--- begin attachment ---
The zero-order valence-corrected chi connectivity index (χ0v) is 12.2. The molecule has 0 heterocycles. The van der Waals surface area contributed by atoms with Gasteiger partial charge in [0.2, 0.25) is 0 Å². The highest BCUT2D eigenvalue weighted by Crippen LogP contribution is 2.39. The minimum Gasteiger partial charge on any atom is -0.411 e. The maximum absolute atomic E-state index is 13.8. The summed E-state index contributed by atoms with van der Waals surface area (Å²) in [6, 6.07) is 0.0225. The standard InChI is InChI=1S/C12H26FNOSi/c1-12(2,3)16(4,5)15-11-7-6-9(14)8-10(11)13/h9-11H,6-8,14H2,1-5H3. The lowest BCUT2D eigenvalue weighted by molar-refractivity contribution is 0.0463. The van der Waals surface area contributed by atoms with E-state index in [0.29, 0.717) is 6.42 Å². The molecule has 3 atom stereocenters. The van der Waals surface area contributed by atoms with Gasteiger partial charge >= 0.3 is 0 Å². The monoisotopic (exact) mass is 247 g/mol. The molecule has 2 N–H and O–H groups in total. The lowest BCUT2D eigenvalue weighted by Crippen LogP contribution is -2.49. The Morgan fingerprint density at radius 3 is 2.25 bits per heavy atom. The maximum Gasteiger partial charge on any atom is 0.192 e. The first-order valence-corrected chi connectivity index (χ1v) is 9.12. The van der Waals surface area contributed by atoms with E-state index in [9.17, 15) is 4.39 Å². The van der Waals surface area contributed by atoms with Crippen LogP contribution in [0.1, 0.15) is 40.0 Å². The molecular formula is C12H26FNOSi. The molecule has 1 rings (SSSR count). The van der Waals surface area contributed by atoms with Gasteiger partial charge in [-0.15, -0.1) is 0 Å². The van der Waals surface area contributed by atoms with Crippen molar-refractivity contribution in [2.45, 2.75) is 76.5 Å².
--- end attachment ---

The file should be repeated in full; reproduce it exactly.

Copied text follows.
The zero-order valence-corrected chi connectivity index (χ0v) is 12.2. The molecule has 0 heterocycles. The van der Waals surface area contributed by atoms with Gasteiger partial charge in [0.2, 0.25) is 0 Å². The highest BCUT2D eigenvalue weighted by Crippen LogP contribution is 2.39. The minimum Gasteiger partial charge on any atom is -0.411 e. The maximum absolute atomic E-state index is 13.8. The summed E-state index contributed by atoms with van der Waals surface area (Å²) in [6, 6.07) is 0.0225. The standard InChI is InChI=1S/C12H26FNOSi/c1-12(2,3)16(4,5)15-11-7-6-9(14)8-10(11)13/h9-11H,6-8,14H2,1-5H3. The lowest BCUT2D eigenvalue weighted by molar-refractivity contribution is 0.0463. The van der Waals surface area contributed by atoms with E-state index in [0.29, 0.717) is 6.42 Å². The molecule has 3 atom stereocenters. The van der Waals surface area contributed by atoms with Gasteiger partial charge >= 0.3 is 0 Å². The monoisotopic (exact) mass is 247 g/mol. The molecule has 2 N–H and O–H groups in total. The lowest BCUT2D eigenvalue weighted by Crippen LogP contribution is -2.49. The Morgan fingerprint density at radius 3 is 2.25 bits per heavy atom. The maximum Gasteiger partial charge on any atom is 0.192 e. The first-order valence-corrected chi connectivity index (χ1v) is 9.12. The van der Waals surface area contributed by atoms with E-state index in [9.17, 15) is 4.39 Å². The van der Waals surface area contributed by atoms with Crippen LogP contribution in [0.1, 0.15) is 40.0 Å². The molecular formula is C12H26FNOSi. The molecule has 1 rings (SSSR count). The van der Waals surface area contributed by atoms with Gasteiger partial charge in [-0.15, -0.1) is 0 Å². The van der Waals surface area contributed by atoms with Crippen molar-refractivity contribution in [2.45, 2.75) is 76.5 Å².